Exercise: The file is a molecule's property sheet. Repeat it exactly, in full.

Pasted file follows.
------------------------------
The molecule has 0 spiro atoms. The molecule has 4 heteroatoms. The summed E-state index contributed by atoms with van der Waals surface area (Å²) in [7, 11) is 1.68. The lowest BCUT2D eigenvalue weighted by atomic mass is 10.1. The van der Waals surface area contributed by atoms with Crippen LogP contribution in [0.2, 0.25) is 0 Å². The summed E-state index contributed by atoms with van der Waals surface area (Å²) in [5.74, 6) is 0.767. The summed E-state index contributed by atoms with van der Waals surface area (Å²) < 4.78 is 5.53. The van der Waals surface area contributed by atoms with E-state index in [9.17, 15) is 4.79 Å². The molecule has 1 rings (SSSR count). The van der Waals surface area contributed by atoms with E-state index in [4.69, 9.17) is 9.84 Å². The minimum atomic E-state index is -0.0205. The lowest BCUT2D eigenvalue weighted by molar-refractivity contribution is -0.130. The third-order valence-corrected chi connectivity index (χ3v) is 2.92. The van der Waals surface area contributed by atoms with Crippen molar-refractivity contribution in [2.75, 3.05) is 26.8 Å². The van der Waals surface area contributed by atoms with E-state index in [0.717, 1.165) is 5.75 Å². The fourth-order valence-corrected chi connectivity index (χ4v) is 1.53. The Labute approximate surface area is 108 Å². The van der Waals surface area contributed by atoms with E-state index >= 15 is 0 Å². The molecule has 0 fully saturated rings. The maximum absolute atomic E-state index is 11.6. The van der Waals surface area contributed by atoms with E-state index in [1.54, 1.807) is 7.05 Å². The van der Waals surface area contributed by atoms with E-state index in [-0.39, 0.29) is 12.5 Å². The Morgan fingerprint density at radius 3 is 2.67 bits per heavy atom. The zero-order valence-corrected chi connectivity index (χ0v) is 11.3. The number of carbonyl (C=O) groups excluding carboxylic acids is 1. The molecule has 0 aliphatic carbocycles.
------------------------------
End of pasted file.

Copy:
The molecule has 0 spiro atoms. The molecule has 4 heteroatoms. The summed E-state index contributed by atoms with van der Waals surface area (Å²) in [7, 11) is 1.68. The lowest BCUT2D eigenvalue weighted by atomic mass is 10.1. The van der Waals surface area contributed by atoms with Crippen LogP contribution in [0.2, 0.25) is 0 Å². The summed E-state index contributed by atoms with van der Waals surface area (Å²) in [5.74, 6) is 0.767. The summed E-state index contributed by atoms with van der Waals surface area (Å²) < 4.78 is 5.53. The van der Waals surface area contributed by atoms with E-state index in [9.17, 15) is 4.79 Å². The molecule has 1 rings (SSSR count). The van der Waals surface area contributed by atoms with E-state index in [4.69, 9.17) is 9.84 Å². The minimum atomic E-state index is -0.0205. The lowest BCUT2D eigenvalue weighted by molar-refractivity contribution is -0.130. The third-order valence-corrected chi connectivity index (χ3v) is 2.92. The van der Waals surface area contributed by atoms with Crippen molar-refractivity contribution in [2.75, 3.05) is 26.8 Å². The van der Waals surface area contributed by atoms with E-state index in [0.717, 1.165) is 5.75 Å². The fourth-order valence-corrected chi connectivity index (χ4v) is 1.53. The Labute approximate surface area is 108 Å². The van der Waals surface area contributed by atoms with E-state index >= 15 is 0 Å². The molecule has 0 fully saturated rings. The maximum absolute atomic E-state index is 11.6. The van der Waals surface area contributed by atoms with E-state index in [1.54, 1.807) is 7.05 Å². The van der Waals surface area contributed by atoms with E-state index in [-0.39, 0.29) is 12.5 Å². The Morgan fingerprint density at radius 3 is 2.67 bits per heavy atom. The zero-order valence-corrected chi connectivity index (χ0v) is 11.3. The number of carbonyl (C=O) groups excluding carboxylic acids is 1. The molecule has 0 aliphatic carbocycles.